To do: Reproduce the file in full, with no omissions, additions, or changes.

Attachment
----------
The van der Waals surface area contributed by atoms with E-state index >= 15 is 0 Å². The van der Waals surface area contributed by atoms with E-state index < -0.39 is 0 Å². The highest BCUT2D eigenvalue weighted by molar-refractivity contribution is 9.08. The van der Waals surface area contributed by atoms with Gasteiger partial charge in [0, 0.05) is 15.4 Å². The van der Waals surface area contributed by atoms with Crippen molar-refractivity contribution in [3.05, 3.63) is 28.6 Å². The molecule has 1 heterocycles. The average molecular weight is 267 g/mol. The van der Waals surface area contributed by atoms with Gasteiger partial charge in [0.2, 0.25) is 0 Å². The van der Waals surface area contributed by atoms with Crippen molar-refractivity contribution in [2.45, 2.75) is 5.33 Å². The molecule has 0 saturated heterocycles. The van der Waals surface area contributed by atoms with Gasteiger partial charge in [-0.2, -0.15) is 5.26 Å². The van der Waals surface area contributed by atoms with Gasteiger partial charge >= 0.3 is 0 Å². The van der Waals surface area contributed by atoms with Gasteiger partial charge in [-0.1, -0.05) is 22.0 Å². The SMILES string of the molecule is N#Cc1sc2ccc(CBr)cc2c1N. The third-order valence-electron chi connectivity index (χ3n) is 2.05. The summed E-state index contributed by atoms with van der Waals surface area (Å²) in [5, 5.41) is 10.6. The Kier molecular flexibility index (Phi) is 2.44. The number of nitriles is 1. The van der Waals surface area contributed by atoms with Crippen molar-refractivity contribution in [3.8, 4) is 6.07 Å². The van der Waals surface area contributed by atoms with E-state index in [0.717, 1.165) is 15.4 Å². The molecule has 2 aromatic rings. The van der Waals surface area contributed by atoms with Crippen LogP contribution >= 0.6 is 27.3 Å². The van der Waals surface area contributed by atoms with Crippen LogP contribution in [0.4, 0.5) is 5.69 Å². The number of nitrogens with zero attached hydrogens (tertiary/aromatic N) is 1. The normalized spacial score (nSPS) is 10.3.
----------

The van der Waals surface area contributed by atoms with E-state index >= 15 is 0 Å². The van der Waals surface area contributed by atoms with E-state index < -0.39 is 0 Å². The highest BCUT2D eigenvalue weighted by molar-refractivity contribution is 9.08. The van der Waals surface area contributed by atoms with Gasteiger partial charge in [0, 0.05) is 15.4 Å². The van der Waals surface area contributed by atoms with Crippen molar-refractivity contribution in [3.05, 3.63) is 28.6 Å². The molecule has 1 heterocycles. The average molecular weight is 267 g/mol. The van der Waals surface area contributed by atoms with Gasteiger partial charge in [0.2, 0.25) is 0 Å². The van der Waals surface area contributed by atoms with Crippen molar-refractivity contribution in [2.45, 2.75) is 5.33 Å². The molecule has 0 saturated heterocycles. The van der Waals surface area contributed by atoms with Gasteiger partial charge in [-0.2, -0.15) is 5.26 Å². The van der Waals surface area contributed by atoms with Gasteiger partial charge >= 0.3 is 0 Å². The van der Waals surface area contributed by atoms with Gasteiger partial charge in [-0.1, -0.05) is 22.0 Å². The SMILES string of the molecule is N#Cc1sc2ccc(CBr)cc2c1N. The third-order valence-electron chi connectivity index (χ3n) is 2.05. The summed E-state index contributed by atoms with van der Waals surface area (Å²) in [5, 5.41) is 10.6. The Kier molecular flexibility index (Phi) is 2.44. The number of nitriles is 1. The van der Waals surface area contributed by atoms with Crippen molar-refractivity contribution in [3.8, 4) is 6.07 Å². The van der Waals surface area contributed by atoms with E-state index in [0.717, 1.165) is 15.4 Å². The molecule has 2 aromatic rings. The van der Waals surface area contributed by atoms with Crippen LogP contribution >= 0.6 is 27.3 Å². The van der Waals surface area contributed by atoms with Crippen LogP contribution in [0.4, 0.5) is 5.69 Å². The number of nitrogens with zero attached hydrogens (tertiary/aromatic N) is 1. The normalized spacial score (nSPS) is 10.3.